Posts Tagged ‘Biden’

Large group of NGOs call on Biden administration to repeal ICC Sanctions

February 19, 2021

After the Trump administration attacks on the ICC [see https://humanrightsdefenders.blog/2020/06/12/trump-issues-new-sanctions-on-the-icc-and-human-rights-defenders/], the question is now how the Biden administration will change course:

On 17 February 2021, more than 70 Non-Governmental Organizations, Faith-Based Groups and Academic Institutions called for the Biden Administration to Repeal ICC Sanctions:

The undersigned organizations urge the Biden Administration to engage constructively with the International Criminal Court (ICC). The U.S. government’s support for the ICC could help secure justice for victims in situations from Myanmar to Darfur, just as it helped facilitate the February 4 historic conviction of a former leader of an armed rebel group for war crimes and crimes against humanity in northern Uganda.There is an immediate need to act to reset U.S. policy regarding the ICC. Most urgently, we are alarmed by recent calls for the U.S. government to maintain or even expand the sanctions put into place by the Trump administration in June 2020 currently targeting the court’s work.These actions were an unprecedented attack on the court’s mandate to deliver justice and the rule of law globally, an abuse of the U.S. government’s financial powers, and a betrayal of the U.S. legacy in establishing institutions of international justice. They were also an attack on those who engage with the court, including human rights defenders and victims. These extraordinary measures have put the U.S. at odds with many of its closest allies. They also have been challenged on constitutional grounds domestically. Keeping in place the executive order authorizing sanctions would be inconsistent with the new administration’s laudable commitments to respecting the rule of law and pursuing multilateral cooperation in support of U.S. interests. It would also transform a shameful but temporary action into a standing license for other governments to attack multilateral institutions when they disagreewith those bodies’ actions. We call upon the U.S. government to rescind Executive Order 13928 and all sanctions measures against ICC officials at the earliest possible opportunity. We appeal for constructive engagement with the ICC and we urge the Biden administration and members of Congress to support that approach.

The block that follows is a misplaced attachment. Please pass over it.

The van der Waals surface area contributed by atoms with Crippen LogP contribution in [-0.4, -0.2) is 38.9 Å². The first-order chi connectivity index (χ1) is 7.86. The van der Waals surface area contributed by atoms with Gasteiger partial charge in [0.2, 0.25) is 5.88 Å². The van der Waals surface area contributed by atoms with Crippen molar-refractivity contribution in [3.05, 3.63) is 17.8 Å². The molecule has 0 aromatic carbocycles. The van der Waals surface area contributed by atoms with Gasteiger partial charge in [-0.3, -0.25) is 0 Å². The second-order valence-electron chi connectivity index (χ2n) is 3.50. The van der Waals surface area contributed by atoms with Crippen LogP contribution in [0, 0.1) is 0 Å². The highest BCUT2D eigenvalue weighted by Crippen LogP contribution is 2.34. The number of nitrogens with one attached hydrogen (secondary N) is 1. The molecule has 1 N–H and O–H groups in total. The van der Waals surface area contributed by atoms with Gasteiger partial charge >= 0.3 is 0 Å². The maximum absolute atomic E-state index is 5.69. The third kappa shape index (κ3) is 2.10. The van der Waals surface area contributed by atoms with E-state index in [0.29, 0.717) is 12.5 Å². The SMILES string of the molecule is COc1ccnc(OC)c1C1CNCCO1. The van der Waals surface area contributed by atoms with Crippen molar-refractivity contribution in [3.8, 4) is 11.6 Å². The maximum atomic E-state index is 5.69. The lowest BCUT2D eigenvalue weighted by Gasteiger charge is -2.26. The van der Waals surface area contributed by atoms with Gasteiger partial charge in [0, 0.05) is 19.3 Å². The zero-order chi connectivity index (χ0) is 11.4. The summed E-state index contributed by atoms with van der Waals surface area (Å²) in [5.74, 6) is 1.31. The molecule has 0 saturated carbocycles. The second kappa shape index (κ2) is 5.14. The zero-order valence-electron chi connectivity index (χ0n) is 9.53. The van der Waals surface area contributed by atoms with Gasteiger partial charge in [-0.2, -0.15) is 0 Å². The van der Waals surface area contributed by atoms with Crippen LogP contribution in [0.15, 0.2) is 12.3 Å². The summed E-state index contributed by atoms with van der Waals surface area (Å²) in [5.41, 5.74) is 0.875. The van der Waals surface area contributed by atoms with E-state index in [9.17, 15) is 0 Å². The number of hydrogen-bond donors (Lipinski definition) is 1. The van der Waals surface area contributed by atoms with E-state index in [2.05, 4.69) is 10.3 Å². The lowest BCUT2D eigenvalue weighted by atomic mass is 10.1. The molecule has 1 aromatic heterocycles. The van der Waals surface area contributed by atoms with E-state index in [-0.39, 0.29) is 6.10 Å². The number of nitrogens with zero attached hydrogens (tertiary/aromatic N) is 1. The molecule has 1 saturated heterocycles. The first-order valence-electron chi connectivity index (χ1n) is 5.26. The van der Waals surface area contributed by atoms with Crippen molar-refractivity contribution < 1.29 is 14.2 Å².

This statement was coordinated by the Washington Working Group for the International Criminal Court (WICC), an informal and nonpartisan coalition of diverse NGOs, including human rights organizations, faith based groups, professional associations, and others.